Centers for Disease Control and Prevention (CDC)
Ebola Hemorrhagic Fever Topics / Resources: http://www.cdc.gov/vhf/ebola/
Questions and Answers on Ebola: http://www.cdc.gov/vhf/ebola/outbreaks/guinea/qa.html
World Health Organization - · http://www.who.int/csr/disease/ebola/en/
National Library of Medicine (NLM) MedlinePlus Resource Guides
NLM Disaster Information Management Research Center (DIMRC) - Resource Guide for Disaster Medicine and Public Health: http://tinyurl.com/m9ad4jt
US Joint Commission - Recommendations for U.S. Hospitals Treating Ebola Patients: http://tinyurl.com/kjr84o4
Finding the right sources for a paper does not have to be painful if you know how to use the appropriate sources.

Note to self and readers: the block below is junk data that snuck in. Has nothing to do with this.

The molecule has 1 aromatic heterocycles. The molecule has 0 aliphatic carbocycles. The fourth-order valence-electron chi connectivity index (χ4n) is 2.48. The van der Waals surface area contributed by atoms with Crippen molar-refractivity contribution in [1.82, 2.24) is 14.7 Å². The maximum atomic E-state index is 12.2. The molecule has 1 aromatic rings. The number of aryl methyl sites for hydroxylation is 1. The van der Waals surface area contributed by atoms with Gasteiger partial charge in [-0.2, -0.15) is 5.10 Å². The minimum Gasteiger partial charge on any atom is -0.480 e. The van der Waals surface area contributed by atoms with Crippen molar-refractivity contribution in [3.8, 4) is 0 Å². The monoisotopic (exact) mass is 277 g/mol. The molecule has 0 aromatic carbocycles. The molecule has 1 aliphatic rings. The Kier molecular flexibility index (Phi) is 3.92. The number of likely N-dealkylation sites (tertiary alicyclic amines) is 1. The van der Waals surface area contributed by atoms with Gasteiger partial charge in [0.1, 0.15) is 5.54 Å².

Google vs. Library Resources
Google is a wonderful tool for finding driving directions or a new recipe, but it isn't always the best place to start doing research. For one thing, you never know what you are going to get when you run a Google search. You might get an article or a website trying to sell you something. Also, Google's relevancy ranking system is set up so that more popular (and usually older) resources come up first.
The library pays for students, faculty and staff to have access to many high quality resources. The advantages to using library resources is that they are tailored towards certain subjects (for instance, Medline covers medical topics and CINAHL is geared towards nursing and allied health information), you have more searching tools at your disposal (like limits for evidence based practice), and, often you will have easier access to online full text articles.
Books vs. Articles
Books are great resources for getting an overview of a topic. They are also the place to look if you need information on a topic that is widely accepted.
Articles are typically more specific. They generally cover newer research or concepts as well.